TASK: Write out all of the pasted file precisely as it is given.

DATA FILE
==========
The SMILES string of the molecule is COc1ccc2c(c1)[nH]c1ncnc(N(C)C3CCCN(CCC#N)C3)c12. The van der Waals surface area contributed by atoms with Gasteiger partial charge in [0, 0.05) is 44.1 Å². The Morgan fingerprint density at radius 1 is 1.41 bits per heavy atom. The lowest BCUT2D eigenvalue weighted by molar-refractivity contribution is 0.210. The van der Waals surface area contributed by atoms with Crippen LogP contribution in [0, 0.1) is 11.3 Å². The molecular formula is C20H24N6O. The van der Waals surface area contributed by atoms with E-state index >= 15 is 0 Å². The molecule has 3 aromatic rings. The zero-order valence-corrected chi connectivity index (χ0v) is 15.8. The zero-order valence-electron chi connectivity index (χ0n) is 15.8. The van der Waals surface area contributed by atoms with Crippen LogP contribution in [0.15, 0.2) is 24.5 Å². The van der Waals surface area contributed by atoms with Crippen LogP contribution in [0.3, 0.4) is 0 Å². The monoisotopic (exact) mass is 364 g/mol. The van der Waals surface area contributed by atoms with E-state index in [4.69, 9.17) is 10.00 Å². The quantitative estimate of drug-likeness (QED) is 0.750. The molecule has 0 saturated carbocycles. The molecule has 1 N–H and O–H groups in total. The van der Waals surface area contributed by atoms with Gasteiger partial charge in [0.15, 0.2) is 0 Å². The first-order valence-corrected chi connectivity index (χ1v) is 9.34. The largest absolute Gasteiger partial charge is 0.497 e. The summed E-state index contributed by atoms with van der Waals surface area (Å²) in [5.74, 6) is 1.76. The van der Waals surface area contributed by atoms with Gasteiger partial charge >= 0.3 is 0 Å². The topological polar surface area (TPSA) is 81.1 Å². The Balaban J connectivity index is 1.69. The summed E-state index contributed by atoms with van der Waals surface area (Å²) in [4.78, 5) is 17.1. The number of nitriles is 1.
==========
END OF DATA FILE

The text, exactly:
The SMILES string of the molecule is COc1ccc2c(c1)[nH]c1ncnc(N(C)C3CCCN(CCC#N)C3)c12. The van der Waals surface area contributed by atoms with Gasteiger partial charge in [0, 0.05) is 44.1 Å². The Morgan fingerprint density at radius 1 is 1.41 bits per heavy atom. The lowest BCUT2D eigenvalue weighted by molar-refractivity contribution is 0.210. The van der Waals surface area contributed by atoms with Crippen LogP contribution in [0, 0.1) is 11.3 Å². The molecular formula is C20H24N6O. The van der Waals surface area contributed by atoms with E-state index >= 15 is 0 Å². The molecule has 3 aromatic rings. The zero-order valence-corrected chi connectivity index (χ0v) is 15.8. The zero-order valence-electron chi connectivity index (χ0n) is 15.8. The van der Waals surface area contributed by atoms with Crippen LogP contribution in [0.15, 0.2) is 24.5 Å². The van der Waals surface area contributed by atoms with Crippen LogP contribution in [0.3, 0.4) is 0 Å². The monoisotopic (exact) mass is 364 g/mol. The van der Waals surface area contributed by atoms with E-state index in [4.69, 9.17) is 10.00 Å². The quantitative estimate of drug-likeness (QED) is 0.750. The molecule has 0 saturated carbocycles. The molecule has 1 N–H and O–H groups in total. The van der Waals surface area contributed by atoms with Gasteiger partial charge in [0.15, 0.2) is 0 Å². The first-order valence-corrected chi connectivity index (χ1v) is 9.34. The largest absolute Gasteiger partial charge is 0.497 e. The summed E-state index contributed by atoms with van der Waals surface area (Å²) in [5.74, 6) is 1.76. The van der Waals surface area contributed by atoms with Gasteiger partial charge >= 0.3 is 0 Å². The topological polar surface area (TPSA) is 81.1 Å². The Balaban J connectivity index is 1.69. The summed E-state index contributed by atoms with van der Waals surface area (Å²) in [4.78, 5) is 17.1. The number of nitriles is 1.